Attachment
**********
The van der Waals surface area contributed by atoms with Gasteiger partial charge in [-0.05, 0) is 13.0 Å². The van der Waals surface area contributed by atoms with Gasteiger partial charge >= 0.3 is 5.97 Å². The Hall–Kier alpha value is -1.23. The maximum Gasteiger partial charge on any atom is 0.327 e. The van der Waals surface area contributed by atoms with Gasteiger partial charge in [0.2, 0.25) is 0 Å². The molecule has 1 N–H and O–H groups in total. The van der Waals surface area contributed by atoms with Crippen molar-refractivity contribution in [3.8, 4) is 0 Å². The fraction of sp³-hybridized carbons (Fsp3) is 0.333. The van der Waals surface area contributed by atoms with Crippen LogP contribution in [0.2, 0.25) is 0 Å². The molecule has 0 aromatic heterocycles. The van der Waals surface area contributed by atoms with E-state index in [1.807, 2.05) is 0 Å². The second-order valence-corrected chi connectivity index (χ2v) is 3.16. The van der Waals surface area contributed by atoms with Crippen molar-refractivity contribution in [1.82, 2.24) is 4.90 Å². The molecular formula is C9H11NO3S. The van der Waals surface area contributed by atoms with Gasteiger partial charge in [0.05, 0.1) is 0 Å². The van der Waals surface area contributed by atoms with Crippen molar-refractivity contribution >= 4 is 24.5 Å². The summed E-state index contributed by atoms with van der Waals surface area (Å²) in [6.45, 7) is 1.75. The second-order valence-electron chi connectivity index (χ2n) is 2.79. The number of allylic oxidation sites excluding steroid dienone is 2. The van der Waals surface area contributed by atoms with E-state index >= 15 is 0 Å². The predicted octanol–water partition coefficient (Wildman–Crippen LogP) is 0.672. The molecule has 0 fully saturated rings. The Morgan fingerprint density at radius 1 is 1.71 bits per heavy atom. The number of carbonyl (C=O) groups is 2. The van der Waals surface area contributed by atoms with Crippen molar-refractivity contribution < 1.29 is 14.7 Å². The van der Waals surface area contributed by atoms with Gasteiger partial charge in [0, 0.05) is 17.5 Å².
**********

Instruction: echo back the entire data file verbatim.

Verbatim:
The van der Waals surface area contributed by atoms with Gasteiger partial charge in [-0.05, 0) is 13.0 Å². The van der Waals surface area contributed by atoms with Gasteiger partial charge >= 0.3 is 5.97 Å². The Hall–Kier alpha value is -1.23. The maximum Gasteiger partial charge on any atom is 0.327 e. The van der Waals surface area contributed by atoms with Gasteiger partial charge in [0.2, 0.25) is 0 Å². The molecule has 1 N–H and O–H groups in total. The van der Waals surface area contributed by atoms with Crippen molar-refractivity contribution in [3.8, 4) is 0 Å². The fraction of sp³-hybridized carbons (Fsp3) is 0.333. The van der Waals surface area contributed by atoms with Crippen LogP contribution in [0.2, 0.25) is 0 Å². The molecule has 0 aromatic heterocycles. The van der Waals surface area contributed by atoms with E-state index in [1.807, 2.05) is 0 Å². The second-order valence-corrected chi connectivity index (χ2v) is 3.16. The van der Waals surface area contributed by atoms with Crippen molar-refractivity contribution in [1.82, 2.24) is 4.90 Å². The molecular formula is C9H11NO3S. The van der Waals surface area contributed by atoms with Gasteiger partial charge in [0.05, 0.1) is 0 Å². The van der Waals surface area contributed by atoms with Crippen molar-refractivity contribution >= 4 is 24.5 Å². The summed E-state index contributed by atoms with van der Waals surface area (Å²) in [6.45, 7) is 1.75. The second-order valence-electron chi connectivity index (χ2n) is 2.79. The number of allylic oxidation sites excluding steroid dienone is 2. The van der Waals surface area contributed by atoms with E-state index >= 15 is 0 Å². The predicted octanol–water partition coefficient (Wildman–Crippen LogP) is 0.672. The molecule has 0 fully saturated rings. The Morgan fingerprint density at radius 1 is 1.71 bits per heavy atom. The number of carbonyl (C=O) groups is 2. The van der Waals surface area contributed by atoms with Crippen molar-refractivity contribution < 1.29 is 14.7 Å². The van der Waals surface area contributed by atoms with Gasteiger partial charge in [0, 0.05) is 17.5 Å².